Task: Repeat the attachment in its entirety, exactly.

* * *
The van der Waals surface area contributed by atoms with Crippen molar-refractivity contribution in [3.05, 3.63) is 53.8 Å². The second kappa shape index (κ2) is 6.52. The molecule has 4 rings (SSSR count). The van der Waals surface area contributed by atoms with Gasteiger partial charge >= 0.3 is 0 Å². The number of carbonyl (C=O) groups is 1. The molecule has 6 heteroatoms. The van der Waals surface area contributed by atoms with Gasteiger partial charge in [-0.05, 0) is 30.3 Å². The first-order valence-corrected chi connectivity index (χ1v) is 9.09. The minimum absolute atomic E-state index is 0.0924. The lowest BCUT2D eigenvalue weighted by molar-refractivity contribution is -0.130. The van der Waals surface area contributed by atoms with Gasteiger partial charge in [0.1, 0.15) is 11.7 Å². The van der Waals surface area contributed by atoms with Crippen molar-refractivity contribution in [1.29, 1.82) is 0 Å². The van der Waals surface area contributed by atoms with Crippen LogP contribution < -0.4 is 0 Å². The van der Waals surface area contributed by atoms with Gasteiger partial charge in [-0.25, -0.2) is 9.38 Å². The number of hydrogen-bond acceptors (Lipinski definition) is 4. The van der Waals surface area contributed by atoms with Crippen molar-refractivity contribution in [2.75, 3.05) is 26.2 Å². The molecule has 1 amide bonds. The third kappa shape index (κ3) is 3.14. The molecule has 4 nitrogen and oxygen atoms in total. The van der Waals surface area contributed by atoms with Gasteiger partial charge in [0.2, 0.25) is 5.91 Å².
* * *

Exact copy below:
The van der Waals surface area contributed by atoms with Crippen molar-refractivity contribution in [3.05, 3.63) is 53.8 Å². The second kappa shape index (κ2) is 6.52. The molecule has 4 rings (SSSR count). The van der Waals surface area contributed by atoms with Gasteiger partial charge >= 0.3 is 0 Å². The number of carbonyl (C=O) groups is 1. The molecule has 6 heteroatoms. The van der Waals surface area contributed by atoms with Gasteiger partial charge in [-0.05, 0) is 30.3 Å². The first-order valence-corrected chi connectivity index (χ1v) is 9.09. The minimum absolute atomic E-state index is 0.0924. The lowest BCUT2D eigenvalue weighted by molar-refractivity contribution is -0.130. The van der Waals surface area contributed by atoms with Gasteiger partial charge in [0.1, 0.15) is 11.7 Å². The van der Waals surface area contributed by atoms with Crippen molar-refractivity contribution in [1.29, 1.82) is 0 Å². The van der Waals surface area contributed by atoms with Crippen LogP contribution < -0.4 is 0 Å². The van der Waals surface area contributed by atoms with Gasteiger partial charge in [-0.25, -0.2) is 9.38 Å². The number of hydrogen-bond acceptors (Lipinski definition) is 4. The van der Waals surface area contributed by atoms with Crippen molar-refractivity contribution in [2.75, 3.05) is 26.2 Å². The molecule has 1 amide bonds. The third kappa shape index (κ3) is 3.14. The molecule has 4 nitrogen and oxygen atoms in total. The van der Waals surface area contributed by atoms with Gasteiger partial charge in [0.2, 0.25) is 5.91 Å².